occurrences of depression. This can result in selfpity, and he/she may become a burden to
friends and family, can also lose confidence in
others, specifically superiors. He/she is
suspicious, lacks trust in people and fears that
everyone is out to get him/her. He/she is
pessimistic about everything.

23. Melancholic. Virtues

Loves solitude and is often productive in
solitary hobbies encompassing arts, crafts,
writing, contributing deep and profound
thoughts and ideas to poetics, science and
legislation, etc. Melancholics are excellent
counselors and encouragers to friends, they
are trustworthy and genuine. They are willing
to make extreme sacrifices for the sake of

24. Phlegmatic

Not moved by impressions at all; the reaction is
missing, or empty, and they fade quickly. There
is little interest in what is going on around
him/her. Loves leisure, and is often unmotivated
to work. Everything proceeds at a slow pace.

25. Phlegmatic. Shortcomings and virtues

Inclined to things that require little to no effort,
eating, drinking, is lazy, and neglects duties. Often
misses opportunities, has no ambition and no
aspirations in life.
Perseverant. Not easily offended, and not moved by
failures or sufferings. Always maintains composure, is
thoughtful and deliberate. He/she has a sober, objective,
rational, and practical judgment. Demands little in life,
and has not intense passions.



28. 5. Character

Character refers to the sum of the characteristics
possessed by a person in society. It is a system of
stable personality qualities acquired and revealed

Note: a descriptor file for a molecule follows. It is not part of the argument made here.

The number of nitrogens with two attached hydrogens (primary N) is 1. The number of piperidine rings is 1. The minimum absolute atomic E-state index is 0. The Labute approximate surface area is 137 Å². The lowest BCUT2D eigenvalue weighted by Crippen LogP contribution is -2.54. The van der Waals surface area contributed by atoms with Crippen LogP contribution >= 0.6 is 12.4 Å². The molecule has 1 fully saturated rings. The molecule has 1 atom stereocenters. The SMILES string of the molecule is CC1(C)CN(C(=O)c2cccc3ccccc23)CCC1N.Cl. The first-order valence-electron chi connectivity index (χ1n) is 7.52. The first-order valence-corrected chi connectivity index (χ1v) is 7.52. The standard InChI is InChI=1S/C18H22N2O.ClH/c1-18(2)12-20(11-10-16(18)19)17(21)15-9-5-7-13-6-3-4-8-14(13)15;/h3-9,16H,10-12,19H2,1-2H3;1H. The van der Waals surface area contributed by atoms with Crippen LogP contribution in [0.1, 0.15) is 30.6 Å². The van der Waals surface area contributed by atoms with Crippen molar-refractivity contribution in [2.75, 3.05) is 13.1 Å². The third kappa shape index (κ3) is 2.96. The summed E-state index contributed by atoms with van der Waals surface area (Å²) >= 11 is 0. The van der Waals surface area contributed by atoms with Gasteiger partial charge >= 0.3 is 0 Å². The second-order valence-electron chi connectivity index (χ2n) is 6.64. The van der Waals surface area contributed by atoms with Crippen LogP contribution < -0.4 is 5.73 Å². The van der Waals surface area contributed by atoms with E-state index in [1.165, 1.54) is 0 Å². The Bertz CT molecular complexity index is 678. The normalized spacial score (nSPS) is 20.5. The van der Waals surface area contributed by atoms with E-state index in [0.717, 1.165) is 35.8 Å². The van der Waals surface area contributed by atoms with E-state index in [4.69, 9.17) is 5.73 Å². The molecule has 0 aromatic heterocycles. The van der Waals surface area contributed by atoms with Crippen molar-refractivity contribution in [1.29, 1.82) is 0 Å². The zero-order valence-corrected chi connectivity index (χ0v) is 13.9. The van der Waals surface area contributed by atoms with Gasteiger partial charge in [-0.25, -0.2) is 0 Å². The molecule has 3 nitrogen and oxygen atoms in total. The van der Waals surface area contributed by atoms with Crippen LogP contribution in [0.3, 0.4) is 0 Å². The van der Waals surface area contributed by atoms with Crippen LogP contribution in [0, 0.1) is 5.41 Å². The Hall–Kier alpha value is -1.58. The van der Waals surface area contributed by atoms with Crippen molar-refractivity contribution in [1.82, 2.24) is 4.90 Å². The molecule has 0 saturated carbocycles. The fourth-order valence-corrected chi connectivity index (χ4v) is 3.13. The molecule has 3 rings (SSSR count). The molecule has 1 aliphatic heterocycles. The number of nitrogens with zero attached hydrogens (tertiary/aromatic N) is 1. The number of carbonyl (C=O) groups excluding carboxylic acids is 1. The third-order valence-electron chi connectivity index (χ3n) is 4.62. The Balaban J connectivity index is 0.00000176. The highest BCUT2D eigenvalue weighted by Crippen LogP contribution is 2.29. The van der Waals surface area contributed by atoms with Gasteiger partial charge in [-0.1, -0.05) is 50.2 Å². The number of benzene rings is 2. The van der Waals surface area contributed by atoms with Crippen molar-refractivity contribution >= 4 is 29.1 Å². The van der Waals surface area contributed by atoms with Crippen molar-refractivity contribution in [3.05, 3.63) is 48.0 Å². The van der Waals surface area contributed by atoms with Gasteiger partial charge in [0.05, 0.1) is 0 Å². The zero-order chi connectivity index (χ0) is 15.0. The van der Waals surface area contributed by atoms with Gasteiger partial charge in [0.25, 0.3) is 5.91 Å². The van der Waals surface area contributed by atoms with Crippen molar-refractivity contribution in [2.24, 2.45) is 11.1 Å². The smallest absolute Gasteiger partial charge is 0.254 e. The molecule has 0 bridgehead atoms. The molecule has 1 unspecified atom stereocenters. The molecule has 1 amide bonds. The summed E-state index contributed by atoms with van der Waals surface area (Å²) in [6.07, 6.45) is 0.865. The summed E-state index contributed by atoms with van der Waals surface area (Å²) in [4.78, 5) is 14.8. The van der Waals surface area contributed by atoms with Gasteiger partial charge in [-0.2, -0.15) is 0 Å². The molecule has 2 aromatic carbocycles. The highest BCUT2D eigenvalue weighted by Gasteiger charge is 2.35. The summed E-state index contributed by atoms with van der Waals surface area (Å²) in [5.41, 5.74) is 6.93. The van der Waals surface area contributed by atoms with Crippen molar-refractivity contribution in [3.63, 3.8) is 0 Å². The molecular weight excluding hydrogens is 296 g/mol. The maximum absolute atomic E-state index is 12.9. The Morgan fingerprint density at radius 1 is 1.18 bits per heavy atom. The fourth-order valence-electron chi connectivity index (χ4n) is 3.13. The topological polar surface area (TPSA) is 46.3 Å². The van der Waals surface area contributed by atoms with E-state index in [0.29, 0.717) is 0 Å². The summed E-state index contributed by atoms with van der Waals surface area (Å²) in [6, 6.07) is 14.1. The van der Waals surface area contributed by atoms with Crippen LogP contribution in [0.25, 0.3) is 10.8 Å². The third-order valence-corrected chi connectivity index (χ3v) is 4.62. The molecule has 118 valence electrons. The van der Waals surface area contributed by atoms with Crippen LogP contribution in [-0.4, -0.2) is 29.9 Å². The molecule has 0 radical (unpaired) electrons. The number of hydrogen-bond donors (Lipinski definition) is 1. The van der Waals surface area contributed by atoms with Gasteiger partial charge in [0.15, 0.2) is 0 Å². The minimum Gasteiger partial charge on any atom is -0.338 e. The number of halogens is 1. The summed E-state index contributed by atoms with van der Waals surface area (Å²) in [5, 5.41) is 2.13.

by a person in social activity.
The word “character” comes
from Greek “kharakter” "engraved mark“

29. The character structure

- is a system of relatively
permanent traits that are
manifested in the specific
ways that an individual
relates and reacts to
others, to various kinds of
stimuli, and to the

30. Temperament and Character (differences)

1. Temperament is biologically determined (by
the type of a person’s nervous system) and
inherited where character is a product of the
social environment.

31. (continuation)

2. Temperamental features may be identified
from early childhood, whereas character is
shaped in later periods of development.

32. (continuation)

3. Individual differences in temperamental traits
like anxiety, extraversion-introversion, and
stimulus-seeking are also observed in animals,
whereas character is the prerogative of humans.


To study the topic
“Character Structure”
Maksymenko S. D. General psychology. – Vinnytsya,
Nova Khvylya, 2005. – P. 272-281

34. Character traits reflect attitudes:

• Attitudes towards work (responsibility, discipline,
diligence, punctuality, lack of organization);
• Attitudes towards other people (support,
objection, attentiveness, politeness);
• Attitude a person towards oneself (renunciation,
egoism, self-criticism, perfectionism);
• Attitudes towards objects of reality, things (care,
carelessness, wastefulness).